- Kristina Daugirdas, International Organizations and the Creation of Customary International Law
- Orfeas Chasapis Tassinis, Customary International Law: Interpretation from Beginning to End
- Jan Klabbers, The Cheshire Cat That Is International Law
- Roaming Charges: Death Wall
- EJIL: Debate!
- Ivar Alvik, The Justification of Privilege in International Investment Law: Preferential Treatment of Foreign Investors as a Problem of Legitimacy
- Jürgen Kurtz, On Foreign Investor ‘Privilege’ and the Limits of the Law: A Reply to Ivar Alvik
- Critical Review of Governance
- Dai Tamada, The Timor Sea Conciliation: The Unique Mechanism of Dispute Settlement
- Changing the Guards
- Michael Waibel, The EU’s Most Influential Economic Policy-maker: Mario Draghi at the European Central Bank
- Review Essay
- Lorenzo Cotula, Investment Contracts and International Law: Charting a Research Agenda. Review of Rudolf Dolzer, Petroleum Contracts and International Law; Jola Gjuzi, Stabilization Clauses in International Investment Law: A Sustainable Development Approach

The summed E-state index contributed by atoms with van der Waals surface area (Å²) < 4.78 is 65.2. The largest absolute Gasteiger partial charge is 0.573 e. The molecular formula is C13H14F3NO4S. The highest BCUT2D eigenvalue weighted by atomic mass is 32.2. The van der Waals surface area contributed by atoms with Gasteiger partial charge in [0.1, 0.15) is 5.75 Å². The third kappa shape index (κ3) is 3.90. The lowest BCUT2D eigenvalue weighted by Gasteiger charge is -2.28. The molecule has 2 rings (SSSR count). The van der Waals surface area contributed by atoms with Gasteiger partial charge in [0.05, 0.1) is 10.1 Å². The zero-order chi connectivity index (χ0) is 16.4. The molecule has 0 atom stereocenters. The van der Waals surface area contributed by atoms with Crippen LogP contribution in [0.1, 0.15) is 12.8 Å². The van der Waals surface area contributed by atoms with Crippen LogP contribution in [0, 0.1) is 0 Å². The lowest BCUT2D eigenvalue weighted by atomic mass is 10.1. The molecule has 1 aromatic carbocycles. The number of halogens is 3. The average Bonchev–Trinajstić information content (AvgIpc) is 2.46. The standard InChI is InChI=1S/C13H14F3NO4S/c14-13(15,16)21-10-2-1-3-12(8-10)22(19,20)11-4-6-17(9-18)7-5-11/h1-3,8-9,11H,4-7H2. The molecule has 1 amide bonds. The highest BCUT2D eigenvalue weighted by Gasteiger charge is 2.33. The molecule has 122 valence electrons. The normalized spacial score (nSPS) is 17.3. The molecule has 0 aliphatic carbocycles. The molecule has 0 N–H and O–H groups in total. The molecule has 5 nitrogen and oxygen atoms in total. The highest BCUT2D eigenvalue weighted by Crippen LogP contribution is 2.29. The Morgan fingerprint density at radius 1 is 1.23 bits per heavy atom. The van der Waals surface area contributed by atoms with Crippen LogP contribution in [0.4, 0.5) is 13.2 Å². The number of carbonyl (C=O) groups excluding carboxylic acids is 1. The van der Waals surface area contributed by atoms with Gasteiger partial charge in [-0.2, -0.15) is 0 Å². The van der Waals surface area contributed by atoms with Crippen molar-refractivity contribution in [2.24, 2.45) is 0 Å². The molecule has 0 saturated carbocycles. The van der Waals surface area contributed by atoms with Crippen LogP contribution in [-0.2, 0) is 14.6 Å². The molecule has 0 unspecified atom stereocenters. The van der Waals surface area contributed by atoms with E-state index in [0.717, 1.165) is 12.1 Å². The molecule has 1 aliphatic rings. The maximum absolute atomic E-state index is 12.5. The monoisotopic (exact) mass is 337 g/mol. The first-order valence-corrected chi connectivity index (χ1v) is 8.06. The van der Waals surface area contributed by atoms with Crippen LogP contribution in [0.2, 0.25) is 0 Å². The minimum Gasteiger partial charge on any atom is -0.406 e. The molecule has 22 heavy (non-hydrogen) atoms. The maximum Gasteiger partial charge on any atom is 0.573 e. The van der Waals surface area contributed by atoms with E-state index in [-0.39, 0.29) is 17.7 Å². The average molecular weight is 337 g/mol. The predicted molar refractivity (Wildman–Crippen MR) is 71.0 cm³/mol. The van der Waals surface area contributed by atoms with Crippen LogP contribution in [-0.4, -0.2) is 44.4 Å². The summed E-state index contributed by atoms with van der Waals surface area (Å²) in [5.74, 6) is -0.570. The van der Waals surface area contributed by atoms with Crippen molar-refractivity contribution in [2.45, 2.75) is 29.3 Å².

- Books Reviews
- Jan Klabbers, reviewing Quinn Slobodian, Globalists: The End of Empire and the Birth of Neoliberalism
- Alina Miron, reviewing Stephen Fietta and Robin Cleverly, A Practitioner’s Guide to Maritime Boundary Delimitation; Alex G. Oude Elferink, Tore Henriksen and Veierud Busch (eds), Maritime Boundary Delimitation: The Case Law. Is It Consistent and Predictable?
- Joshua Paine, reviewing Rodrigo Polanco, The Return of the Home State to Investor-State Disputes: Bringing Back Diplomatic Protection?
- The Last Page
- Theodor W. Adorno, ... nach Auschwitz
Monday, August 10, 2020
CALL FOR PAPERS
The Editors welcome submissions for volume 63 (2020) of the GYIL, inviting interested parties to submit contributions for consideration for inclusion in the forthcoming edition.